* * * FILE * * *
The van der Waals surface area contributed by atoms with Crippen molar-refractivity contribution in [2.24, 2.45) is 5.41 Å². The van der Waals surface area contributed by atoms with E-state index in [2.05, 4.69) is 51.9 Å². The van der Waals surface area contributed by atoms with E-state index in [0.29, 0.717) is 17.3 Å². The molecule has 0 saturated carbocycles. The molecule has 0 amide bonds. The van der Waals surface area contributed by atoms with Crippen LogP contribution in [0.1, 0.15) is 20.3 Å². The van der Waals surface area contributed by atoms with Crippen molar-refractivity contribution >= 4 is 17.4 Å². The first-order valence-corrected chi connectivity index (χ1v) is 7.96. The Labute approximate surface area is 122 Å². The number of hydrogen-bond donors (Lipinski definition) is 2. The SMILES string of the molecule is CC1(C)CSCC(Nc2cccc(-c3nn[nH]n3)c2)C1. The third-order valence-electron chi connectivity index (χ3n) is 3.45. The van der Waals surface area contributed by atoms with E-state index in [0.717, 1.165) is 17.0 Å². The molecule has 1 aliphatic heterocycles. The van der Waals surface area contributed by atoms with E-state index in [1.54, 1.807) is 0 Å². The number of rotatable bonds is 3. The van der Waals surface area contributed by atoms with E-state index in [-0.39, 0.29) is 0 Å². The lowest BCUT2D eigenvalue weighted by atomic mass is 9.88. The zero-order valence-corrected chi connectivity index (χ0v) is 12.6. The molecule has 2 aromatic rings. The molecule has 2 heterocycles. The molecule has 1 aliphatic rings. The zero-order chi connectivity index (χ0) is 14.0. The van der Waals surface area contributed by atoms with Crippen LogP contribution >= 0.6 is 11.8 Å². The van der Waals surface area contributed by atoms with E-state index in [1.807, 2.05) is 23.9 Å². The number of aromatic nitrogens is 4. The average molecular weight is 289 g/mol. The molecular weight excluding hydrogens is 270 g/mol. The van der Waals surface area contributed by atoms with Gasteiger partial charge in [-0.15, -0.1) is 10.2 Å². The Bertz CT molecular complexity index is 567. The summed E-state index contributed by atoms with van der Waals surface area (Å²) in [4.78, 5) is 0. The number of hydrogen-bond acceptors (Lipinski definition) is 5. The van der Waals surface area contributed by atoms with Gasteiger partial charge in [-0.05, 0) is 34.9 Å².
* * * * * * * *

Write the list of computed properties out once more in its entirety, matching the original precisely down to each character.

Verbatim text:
The van der Waals surface area contributed by atoms with Crippen molar-refractivity contribution in [2.24, 2.45) is 5.41 Å². The van der Waals surface area contributed by atoms with E-state index in [2.05, 4.69) is 51.9 Å². The van der Waals surface area contributed by atoms with E-state index in [0.29, 0.717) is 17.3 Å². The molecule has 0 saturated carbocycles. The molecule has 0 amide bonds. The van der Waals surface area contributed by atoms with Crippen LogP contribution in [0.1, 0.15) is 20.3 Å². The van der Waals surface area contributed by atoms with Crippen molar-refractivity contribution >= 4 is 17.4 Å². The first-order valence-corrected chi connectivity index (χ1v) is 7.96. The Labute approximate surface area is 122 Å². The number of hydrogen-bond donors (Lipinski definition) is 2. The SMILES string of the molecule is CC1(C)CSCC(Nc2cccc(-c3nn[nH]n3)c2)C1. The third-order valence-electron chi connectivity index (χ3n) is 3.45. The van der Waals surface area contributed by atoms with E-state index in [0.717, 1.165) is 17.0 Å². The molecule has 1 aliphatic heterocycles. The van der Waals surface area contributed by atoms with E-state index in [1.54, 1.807) is 0 Å². The number of rotatable bonds is 3. The van der Waals surface area contributed by atoms with E-state index in [-0.39, 0.29) is 0 Å². The lowest BCUT2D eigenvalue weighted by atomic mass is 9.88. The zero-order valence-corrected chi connectivity index (χ0v) is 12.6. The molecule has 2 aromatic rings. The molecule has 2 heterocycles. The molecule has 1 aliphatic rings. The zero-order chi connectivity index (χ0) is 14.0. The van der Waals surface area contributed by atoms with Crippen LogP contribution >= 0.6 is 11.8 Å². The van der Waals surface area contributed by atoms with E-state index in [1.807, 2.05) is 23.9 Å². The number of aromatic nitrogens is 4. The average molecular weight is 289 g/mol. The molecular weight excluding hydrogens is 270 g/mol. The van der Waals surface area contributed by atoms with Gasteiger partial charge in [-0.15, -0.1) is 10.2 Å². The Bertz CT molecular complexity index is 567. The summed E-state index contributed by atoms with van der Waals surface area (Å²) in [4.78, 5) is 0. The number of hydrogen-bond acceptors (Lipinski definition) is 5. The van der Waals surface area contributed by atoms with Gasteiger partial charge in [-0.05, 0) is 34.9 Å².